Saint Matthew, from the 9th-century Ebbo Gospels.

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Has the last trumpet sounded? By the
last trumpet we mean the eschatological
trumpet that consummates the last days

According to Numbers chapter 10, Israel
learned the meaning of the use of the
trumpets through the instruction of Moses.

Specific details for the gathering of the
assembly, advancing, going to war and
in the accompaniment with the appointed
feasts were assigned to the blowing

of trumpets.

The Trumpets and the Covenants

In one of the most audible times of Israel history, —the giving of the law at Sinai, loud trumpet blasts sounded. The trumpet and voice of words were so frightful that the people who heard it begged that the word should not be spoken to them anymore. (Heb. 12:19)

The Trumpet and the Last Day

In the Old Covenant, the prophecies concerning the sounding the trumpet takes on a much deeper meaning. The prophets connect the trumpet blast with the gathering of Israel in the last days.

So it shall be in that day: The great trumpet will be blown; They will come, who are about to perish in the land of Assyria, and they who are outcasts in the land of Egypt, and shall worship the Lord in the holy mount at Jerusalem. (Isa 27:13)

The sounding of the trumpet also inaugerates the New Covenant with Israel. The deliverer would come out of Zion and turn away ungodliness from Jacob. This would be God’s covenant when he takes away their sins. The eschatology of this text is undeniable.

In This Mountain

The salvation of Israel’s last days is associated with their coming to Mt. Zion. Isaiah also informs us that this last days “mountain top” experience includes the resurrection of the dead.

“And in this mountain the Lord of hosts will make for all people a feast of choice pieces, a feast of wines on the lees, of fat things full of marrow, of well-refined wines on the lees.

And He will destroy on this mountain the surface of the covering cast over all people, and the veil that is spread over all nations.

He will swallow up death forever, and the Lord God will wipe away tears from all faces; The rebuke of His people He will take away from all the earth; For the Lord has spoken.

And it will be said in that day; “Behold, this is our God: We have waited for Him, and He will save us. This is the Lord; We have waited for him; We will be glad and rejoice in His salvation. (Isaiah 25:6–8)

Four blessings of Israel’s last days are mentioned:

  • The eschatological feast
  • The removing of the veil cast over the nations
  • The swallowing up of death
  • Rejoicing in the salvation of God

All Blessings Fulfilled in the Message of Revelation In Revelation we have each of these blessings mentioned above fulfilled. The feast is the marriage supper of the Lamb. It occurs after the fall of the great city Mystery Babylon at the time of the wedding of the Lamb, (Rev. 19:7–9).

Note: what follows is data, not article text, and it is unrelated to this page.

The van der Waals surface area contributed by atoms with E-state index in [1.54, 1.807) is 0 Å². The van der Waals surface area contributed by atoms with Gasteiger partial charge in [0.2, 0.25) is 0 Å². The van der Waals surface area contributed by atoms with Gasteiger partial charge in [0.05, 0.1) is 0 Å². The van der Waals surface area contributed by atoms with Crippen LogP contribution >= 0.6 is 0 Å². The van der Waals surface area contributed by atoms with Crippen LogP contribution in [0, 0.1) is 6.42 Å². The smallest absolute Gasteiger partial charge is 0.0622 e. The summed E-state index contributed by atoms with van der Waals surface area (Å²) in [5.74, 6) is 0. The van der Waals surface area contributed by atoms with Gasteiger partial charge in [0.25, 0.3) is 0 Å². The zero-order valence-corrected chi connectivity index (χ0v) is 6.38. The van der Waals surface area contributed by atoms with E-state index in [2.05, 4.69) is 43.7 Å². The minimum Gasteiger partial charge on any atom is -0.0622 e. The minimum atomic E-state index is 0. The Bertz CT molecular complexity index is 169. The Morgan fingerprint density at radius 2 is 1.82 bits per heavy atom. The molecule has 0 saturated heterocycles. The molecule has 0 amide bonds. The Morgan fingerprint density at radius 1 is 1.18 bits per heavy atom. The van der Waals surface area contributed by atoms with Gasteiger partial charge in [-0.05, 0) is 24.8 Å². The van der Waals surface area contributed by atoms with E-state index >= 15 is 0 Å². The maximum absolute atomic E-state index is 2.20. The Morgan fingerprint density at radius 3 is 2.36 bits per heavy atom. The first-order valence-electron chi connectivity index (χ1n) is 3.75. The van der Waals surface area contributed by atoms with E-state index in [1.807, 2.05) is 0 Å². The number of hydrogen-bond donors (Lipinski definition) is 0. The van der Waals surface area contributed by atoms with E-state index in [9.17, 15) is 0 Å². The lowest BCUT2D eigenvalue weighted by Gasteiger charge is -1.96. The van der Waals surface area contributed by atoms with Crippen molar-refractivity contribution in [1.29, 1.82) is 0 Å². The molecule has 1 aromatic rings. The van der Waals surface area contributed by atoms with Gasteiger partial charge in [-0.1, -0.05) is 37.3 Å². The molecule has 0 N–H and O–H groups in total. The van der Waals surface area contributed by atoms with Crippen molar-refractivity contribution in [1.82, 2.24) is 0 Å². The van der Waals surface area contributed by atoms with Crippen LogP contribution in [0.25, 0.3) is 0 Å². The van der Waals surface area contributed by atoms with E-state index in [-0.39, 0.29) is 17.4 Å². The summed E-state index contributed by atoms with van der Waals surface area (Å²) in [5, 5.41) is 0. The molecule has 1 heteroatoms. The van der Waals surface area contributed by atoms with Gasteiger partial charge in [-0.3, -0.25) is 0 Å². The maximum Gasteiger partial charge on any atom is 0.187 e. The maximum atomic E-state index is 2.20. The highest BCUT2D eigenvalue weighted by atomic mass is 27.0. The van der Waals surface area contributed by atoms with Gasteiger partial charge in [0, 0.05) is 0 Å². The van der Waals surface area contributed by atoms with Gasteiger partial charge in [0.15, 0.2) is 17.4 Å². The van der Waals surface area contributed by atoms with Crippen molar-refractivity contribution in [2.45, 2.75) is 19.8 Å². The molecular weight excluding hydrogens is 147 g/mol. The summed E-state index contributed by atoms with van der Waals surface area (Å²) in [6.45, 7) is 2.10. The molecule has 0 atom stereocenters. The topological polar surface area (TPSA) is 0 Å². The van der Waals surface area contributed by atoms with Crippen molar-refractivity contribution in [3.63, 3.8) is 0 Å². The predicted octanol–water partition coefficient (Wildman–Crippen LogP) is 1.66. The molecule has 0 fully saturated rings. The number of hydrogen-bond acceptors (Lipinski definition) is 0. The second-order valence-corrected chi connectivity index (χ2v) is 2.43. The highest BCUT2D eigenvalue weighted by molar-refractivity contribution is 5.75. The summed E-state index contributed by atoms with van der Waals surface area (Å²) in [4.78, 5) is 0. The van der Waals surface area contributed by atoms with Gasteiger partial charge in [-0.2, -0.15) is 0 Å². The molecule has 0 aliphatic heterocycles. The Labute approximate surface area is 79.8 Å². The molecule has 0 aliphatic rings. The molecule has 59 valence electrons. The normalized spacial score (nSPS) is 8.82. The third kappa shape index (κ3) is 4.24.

Mystery Babylon, identified as Jerusalem in Revelation (11:8; 17:18; 18:24) falls in 70 AD. See also in Jesus parable where the wedding feast follows the destruction of the city guilty of murdering the King’s son, (Matt. 22:1–8)

The veil cast over the nations is the ministration of death, (2 Cor. 3:7–16). Paul argues that the veil is removed when Israel turned to Christ. The Spirit’s end time ministry effected the transformation from the glory of the Old Covenant to ministry of righteousness which far exceeded the glory of the old, (2 Cor. 3:9–10, 18).

In Revelation, the veil is represented in the fleeing of the old heaven and earth of Judaism from the face of him who sat on the throne, (Rev. 20:11)

Thirdly, Paul quotes from Isaiah 25:8, in 1 Cor. 15:52–54, to show that the resurrection in 1 Cor. 15, fulfills the Old Covenant prophecy. There he calls it the last trumpet. Revelation 11:15, records the sounding of the seventh trumpet.

Attending it is the consummation of the kingdom, the time of God’s wrath and the resurrection of the dead. Fourth, Israel’s salvation arrives. Once again, this salvation is connected to and follows the fall of Mystery Babylon.

After these things I heard a loud voice of a great multitude in heaven, saying, “Alleluia! Salvation and glory and honor and power belong to the Lord our God.

For true and righteous are His judgments, because He has judge the great harlot who corrupted the earth with her fornication; and He has avenged on her the blood of His servants shed by her.”  (Rev. 19:1–2)

Christ’s Coming With the Sound of the Trumpet

In Matthew 24, Christ comes in the clouds with the sounding of the trumpet to consummate the time of the end, (Matt. 24:13–14, 31).  This corresponds with Revelation 1:7, and 14:14, where the Son of Man comes on the clouds.

It is the time of the harvest at the end of the age (Matt. 13:39–40), denoted by the imagery of the sharp sickle thrust into the earth to reap. Once again, it follows the fall of Babylon, the mystery city identified as Jerusalem.

As a resurrection text, Matthew 24:31, draws from Daniel 12:1–4, connecting the time of the end, the great tribulation and the coming of the Son of Man in the clouds, (Dan. 7:13–14), leaving no doubt that all events occur in AD 70.

Matthew 24:31, also parallels the coming of the Lord with trumpet sound in  1 Thess. 4:17, 1 Cor. 15:51. All texts limit the events to the first century generation.

Compare: We who are alive and remain (1 Thess. 4:15, 17) = “We shall not all sleep, (1 Cor. 15:51), = This generation will by no means pass, Matt. 24:34.

Thus the sounding of the trumpet does not extend beyond the first century generation in either case. To learn more about the end times see The Re-Examination, a Study of the Second Coming of Christ by William Bell.

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